The adult is a ¾ inch-long moth, white or white with black spots.
After eggs hatch on a host tree, the caterpillars produce a fine web over the ends of branches. They feed only within the web.
Mature caterpillars are about an inch long with noticeable long, silky hairs. They come in two colors, the ones with black heads are yellowish-white and the red-headed ones are brown.
By far bagworms are the more destructive of these two insects and need to be managed. They have voracious appetites and devour the needles of evergreens– particularly arborvitaes, junipers, Leyland cypresses, and cedars. We hear the cries of desperate residents wanting to know if the dead areas on their trees will regrow. Unfortunately, that answer is no.
Bagworm damage. Photo: UME / Ask an Expert
Bagworm damage. Photo: UME / Ask an Expert
There is one generation per season.
In addition to conifers, they will feed on deciduous trees (ones that shed their leaves in the fall) such as sycamore, maple, locust, boxelder, and linden, but the damage is not as significant.
Eggs hatch in late May or early June. Caterpillars feed and create bags made from pieces of the plant they are feeding on. The bags enlarge as the caterpillars feed during the summer.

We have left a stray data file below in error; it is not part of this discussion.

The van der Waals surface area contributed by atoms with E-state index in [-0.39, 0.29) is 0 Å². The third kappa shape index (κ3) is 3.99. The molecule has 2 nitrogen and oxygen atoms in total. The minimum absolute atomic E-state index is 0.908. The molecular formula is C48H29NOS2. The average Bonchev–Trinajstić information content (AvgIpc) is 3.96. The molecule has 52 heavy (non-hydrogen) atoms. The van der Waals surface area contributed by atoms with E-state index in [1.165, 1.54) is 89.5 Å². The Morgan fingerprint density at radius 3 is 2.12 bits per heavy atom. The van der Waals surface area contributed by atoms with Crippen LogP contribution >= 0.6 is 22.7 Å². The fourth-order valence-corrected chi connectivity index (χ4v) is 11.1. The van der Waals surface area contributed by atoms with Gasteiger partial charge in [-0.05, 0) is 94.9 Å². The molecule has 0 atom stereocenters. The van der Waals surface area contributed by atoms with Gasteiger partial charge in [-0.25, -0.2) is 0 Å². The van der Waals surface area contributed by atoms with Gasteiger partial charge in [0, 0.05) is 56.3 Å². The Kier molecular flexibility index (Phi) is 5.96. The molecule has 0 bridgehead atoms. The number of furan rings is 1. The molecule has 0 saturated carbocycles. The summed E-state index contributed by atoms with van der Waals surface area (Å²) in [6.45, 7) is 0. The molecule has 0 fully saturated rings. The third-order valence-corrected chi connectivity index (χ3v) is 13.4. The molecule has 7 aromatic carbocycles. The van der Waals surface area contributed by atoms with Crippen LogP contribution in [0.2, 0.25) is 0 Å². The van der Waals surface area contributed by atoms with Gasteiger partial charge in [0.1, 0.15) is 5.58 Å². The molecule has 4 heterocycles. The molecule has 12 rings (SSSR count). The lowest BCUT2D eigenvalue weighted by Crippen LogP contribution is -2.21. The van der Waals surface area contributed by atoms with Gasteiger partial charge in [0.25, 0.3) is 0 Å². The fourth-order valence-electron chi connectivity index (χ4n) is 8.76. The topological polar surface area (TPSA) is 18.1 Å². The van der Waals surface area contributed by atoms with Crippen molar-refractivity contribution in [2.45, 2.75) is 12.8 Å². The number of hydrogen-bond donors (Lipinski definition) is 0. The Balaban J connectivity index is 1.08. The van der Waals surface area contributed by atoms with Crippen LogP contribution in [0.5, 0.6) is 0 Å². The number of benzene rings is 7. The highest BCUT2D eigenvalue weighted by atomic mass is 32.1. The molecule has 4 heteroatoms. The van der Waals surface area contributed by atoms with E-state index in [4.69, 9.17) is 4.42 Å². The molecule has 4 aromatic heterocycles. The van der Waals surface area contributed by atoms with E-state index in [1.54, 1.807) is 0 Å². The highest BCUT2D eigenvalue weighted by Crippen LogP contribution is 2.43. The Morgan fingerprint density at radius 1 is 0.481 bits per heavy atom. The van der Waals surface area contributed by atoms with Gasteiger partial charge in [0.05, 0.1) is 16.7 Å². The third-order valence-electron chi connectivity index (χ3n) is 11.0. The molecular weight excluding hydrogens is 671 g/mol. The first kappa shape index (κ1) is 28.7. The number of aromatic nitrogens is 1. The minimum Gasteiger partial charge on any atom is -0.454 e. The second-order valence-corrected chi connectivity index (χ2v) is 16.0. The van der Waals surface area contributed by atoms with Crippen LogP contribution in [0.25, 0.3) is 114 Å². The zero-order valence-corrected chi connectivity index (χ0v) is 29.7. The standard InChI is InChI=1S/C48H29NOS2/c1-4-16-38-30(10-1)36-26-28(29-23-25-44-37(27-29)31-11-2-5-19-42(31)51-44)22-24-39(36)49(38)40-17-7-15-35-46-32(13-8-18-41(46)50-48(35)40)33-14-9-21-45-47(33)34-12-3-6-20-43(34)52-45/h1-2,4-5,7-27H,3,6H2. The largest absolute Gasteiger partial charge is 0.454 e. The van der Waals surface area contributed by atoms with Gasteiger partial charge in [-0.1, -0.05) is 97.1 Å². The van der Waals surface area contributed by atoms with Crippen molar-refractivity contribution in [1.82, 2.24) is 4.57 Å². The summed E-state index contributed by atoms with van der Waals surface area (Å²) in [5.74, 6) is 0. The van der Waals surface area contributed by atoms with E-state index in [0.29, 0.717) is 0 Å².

The caterpillars pupate in late summer. Adult male moths emerge and fly to female bags that contain wingless female moths, then mating occurs. Females can lay 200-1,000 eggs which overwinter in the female bag.
Fall, winter, and spring: Remove and destroy bags containing overwintering eggs. Pinch them at the tip or use a small clipper to remove the ones you can reach from the tree. Do not drop them on the ground near the trees. Dispose of them in the trash.
Beginning in late May into early June. Begin to look for small caterpillars moving on the trees. As they feed, small bags will form. The best time to spray is when the caterpillars have just emerged and are small. Bacillus thuringiensis (Bt), an organic insecticide, will help to control the young caterpillars.
By mid-July the caterpillars will be too large for Bt to be effective. Look for a registered insecticide labeled for bagworms at a plant nursery or hardware store. Contact an arborist or landscaper to treat large trees or if the bags are located high up in the trees.